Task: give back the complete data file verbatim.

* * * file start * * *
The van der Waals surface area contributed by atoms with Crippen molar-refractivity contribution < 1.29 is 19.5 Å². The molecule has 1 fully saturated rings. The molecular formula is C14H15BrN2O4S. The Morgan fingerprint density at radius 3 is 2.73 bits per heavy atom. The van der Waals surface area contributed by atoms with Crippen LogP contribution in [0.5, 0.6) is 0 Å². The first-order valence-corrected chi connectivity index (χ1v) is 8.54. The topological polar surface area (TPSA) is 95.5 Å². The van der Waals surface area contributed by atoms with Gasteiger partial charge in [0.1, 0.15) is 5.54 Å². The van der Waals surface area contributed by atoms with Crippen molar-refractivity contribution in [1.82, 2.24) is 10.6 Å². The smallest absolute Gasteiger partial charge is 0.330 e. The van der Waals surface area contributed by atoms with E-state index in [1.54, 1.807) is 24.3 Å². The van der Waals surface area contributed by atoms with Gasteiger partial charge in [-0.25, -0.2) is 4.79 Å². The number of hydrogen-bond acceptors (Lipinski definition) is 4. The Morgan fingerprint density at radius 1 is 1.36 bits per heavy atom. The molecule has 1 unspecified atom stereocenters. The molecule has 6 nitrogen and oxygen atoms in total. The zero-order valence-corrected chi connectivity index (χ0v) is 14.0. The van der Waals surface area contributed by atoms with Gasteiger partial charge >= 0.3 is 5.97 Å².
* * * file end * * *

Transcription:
The van der Waals surface area contributed by atoms with Crippen molar-refractivity contribution < 1.29 is 19.5 Å². The molecule has 1 fully saturated rings. The molecular formula is C14H15BrN2O4S. The Morgan fingerprint density at radius 3 is 2.73 bits per heavy atom. The van der Waals surface area contributed by atoms with Crippen LogP contribution in [0.5, 0.6) is 0 Å². The first-order valence-corrected chi connectivity index (χ1v) is 8.54. The topological polar surface area (TPSA) is 95.5 Å². The van der Waals surface area contributed by atoms with Gasteiger partial charge in [0.1, 0.15) is 5.54 Å². The van der Waals surface area contributed by atoms with Crippen molar-refractivity contribution in [1.82, 2.24) is 10.6 Å². The smallest absolute Gasteiger partial charge is 0.330 e. The van der Waals surface area contributed by atoms with E-state index in [1.54, 1.807) is 24.3 Å². The van der Waals surface area contributed by atoms with Gasteiger partial charge in [-0.25, -0.2) is 4.79 Å². The number of hydrogen-bond acceptors (Lipinski definition) is 4. The Morgan fingerprint density at radius 1 is 1.36 bits per heavy atom. The molecule has 1 unspecified atom stereocenters. The molecule has 6 nitrogen and oxygen atoms in total. The zero-order valence-corrected chi connectivity index (χ0v) is 14.0. The van der Waals surface area contributed by atoms with Gasteiger partial charge >= 0.3 is 5.97 Å².